Out of the way, Wilbur and Babe: Your cousin Flora has "adventurous hooves"! As a piglet on a farm that raises sled dogs, Flora, who's always been more curious than her brothers (much to her mother's chagrin), wants nothing more than to take her place in the line of dogs pulling a sled. Her best friend, Luna the cat, tells Flora that the adventures she seeks are nothing but trouble; and trouble will find her whether she looks for it or not. Trouble lands Flora in the hold of a ship, where she's mystifyingly called "ham bone" and "sausage" by Amos the cook. Thanks to rat-catching lessons from Luna, Flora can assist new cat-friend Sophia. She likes being useful this way, but why is Flora on a ship headed for the South Pole if not to help the sled dogs? When tragedy strikes, the whole crew counts itself lucky to have such a courageous pig along for the expedition. Kurtz's plucky piggy tale may stretch believability on occasion, but it will greatly satisfy fans of Dick King-Smith and E.B. White looking for something similar. Reinhardt's black-and-white, pen-and-ink illustrations are perhaps a bit too cartoon-sweet for a title featuring realistic rat slaughter and an existential desire not to be food, but every spot illustration will elicit a smile. Engaging fantasy adventure for preteen pig pals. (Adventure. 8-12)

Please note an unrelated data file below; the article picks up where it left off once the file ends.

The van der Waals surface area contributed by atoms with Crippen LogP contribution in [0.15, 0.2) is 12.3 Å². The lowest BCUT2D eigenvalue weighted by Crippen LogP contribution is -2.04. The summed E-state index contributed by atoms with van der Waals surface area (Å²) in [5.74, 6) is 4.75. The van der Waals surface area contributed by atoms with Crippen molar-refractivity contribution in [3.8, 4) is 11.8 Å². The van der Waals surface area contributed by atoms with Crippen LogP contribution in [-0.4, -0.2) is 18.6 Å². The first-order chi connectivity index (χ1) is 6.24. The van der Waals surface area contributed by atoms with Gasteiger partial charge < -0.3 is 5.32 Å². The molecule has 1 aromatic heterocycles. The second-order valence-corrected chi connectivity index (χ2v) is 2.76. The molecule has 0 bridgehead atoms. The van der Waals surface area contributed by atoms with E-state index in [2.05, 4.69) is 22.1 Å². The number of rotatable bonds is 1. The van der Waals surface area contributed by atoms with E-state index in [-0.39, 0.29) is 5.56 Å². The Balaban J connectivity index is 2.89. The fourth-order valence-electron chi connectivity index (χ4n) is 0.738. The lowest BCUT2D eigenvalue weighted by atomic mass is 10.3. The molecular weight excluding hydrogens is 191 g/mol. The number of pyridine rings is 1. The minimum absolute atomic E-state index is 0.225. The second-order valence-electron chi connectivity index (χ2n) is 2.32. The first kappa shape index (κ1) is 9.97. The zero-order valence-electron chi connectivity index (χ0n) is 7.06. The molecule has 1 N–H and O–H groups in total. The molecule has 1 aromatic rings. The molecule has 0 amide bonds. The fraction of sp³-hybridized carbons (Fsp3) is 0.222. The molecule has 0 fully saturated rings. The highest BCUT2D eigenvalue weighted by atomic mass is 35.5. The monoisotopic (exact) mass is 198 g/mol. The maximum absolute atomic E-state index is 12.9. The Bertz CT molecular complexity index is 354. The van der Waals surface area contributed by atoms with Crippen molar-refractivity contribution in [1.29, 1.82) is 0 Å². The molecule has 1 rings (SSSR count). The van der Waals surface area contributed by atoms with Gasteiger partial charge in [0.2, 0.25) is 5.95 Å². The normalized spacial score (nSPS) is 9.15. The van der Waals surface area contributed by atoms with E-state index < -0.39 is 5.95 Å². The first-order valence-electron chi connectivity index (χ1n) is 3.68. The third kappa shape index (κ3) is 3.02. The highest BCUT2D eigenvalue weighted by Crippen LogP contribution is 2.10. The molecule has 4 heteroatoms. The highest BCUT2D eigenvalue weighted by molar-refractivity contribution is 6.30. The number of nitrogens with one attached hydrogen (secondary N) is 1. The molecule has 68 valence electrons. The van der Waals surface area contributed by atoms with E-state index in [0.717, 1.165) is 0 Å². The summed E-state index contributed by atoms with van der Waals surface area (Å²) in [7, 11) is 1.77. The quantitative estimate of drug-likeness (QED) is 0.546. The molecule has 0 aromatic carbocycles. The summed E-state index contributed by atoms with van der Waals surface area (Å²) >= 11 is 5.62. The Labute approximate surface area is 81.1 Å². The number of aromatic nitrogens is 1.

From the Publisher
"It will greatly satisfy fans of Dick King-Smith and E.B. White looking for something similar . . . Engaging fantasy adventure for preteen pig pals."
Kirkus

"An upbeat and lively story."
Publishers Weekly

"There's humor as well as heart, grit as well as tenderness in the telling of this Antarctic adventure tale."
Booklist

"Loyalty, courage, and optimism are important ideas, and newcomer Kurtz brings us a rollicking story filled with all three."
Horn Book, starred review

"Told in the voice of a seasoned storyteller, this novel has chapters that will work perfectly for sharing aloud with younger children or as a read-alone for more competent readers. . . . Move over Wilbur and Babe, there's a new pig in town."
School Library Journal, starred review

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Product Details

  • ISBN-13: 9780547634555
  • Publisher: Houghton Mifflin Harcourt
  • Publication date: 1/8/2013
  • Pages: 288
  • Sales rank: 29,926
  • Age range: 9 - 12 Years
  • Lexile: 660L (what's this?)
  • Product dimensions: 5.36 (w) x 7.06 (h) x 0.98 (d)

Meet the Author

Chris Kurtz is a talented teacher, storyteller, and writer. In addition to The Adentures of a South Pole Pig, he wrote the middle-grade novel The Pup Who Cried Wolf and has co-written picture books with his sister Jane Kurtz. He lives in Portland, Oregon, with his family.

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Read an Excerpt

Chapter 1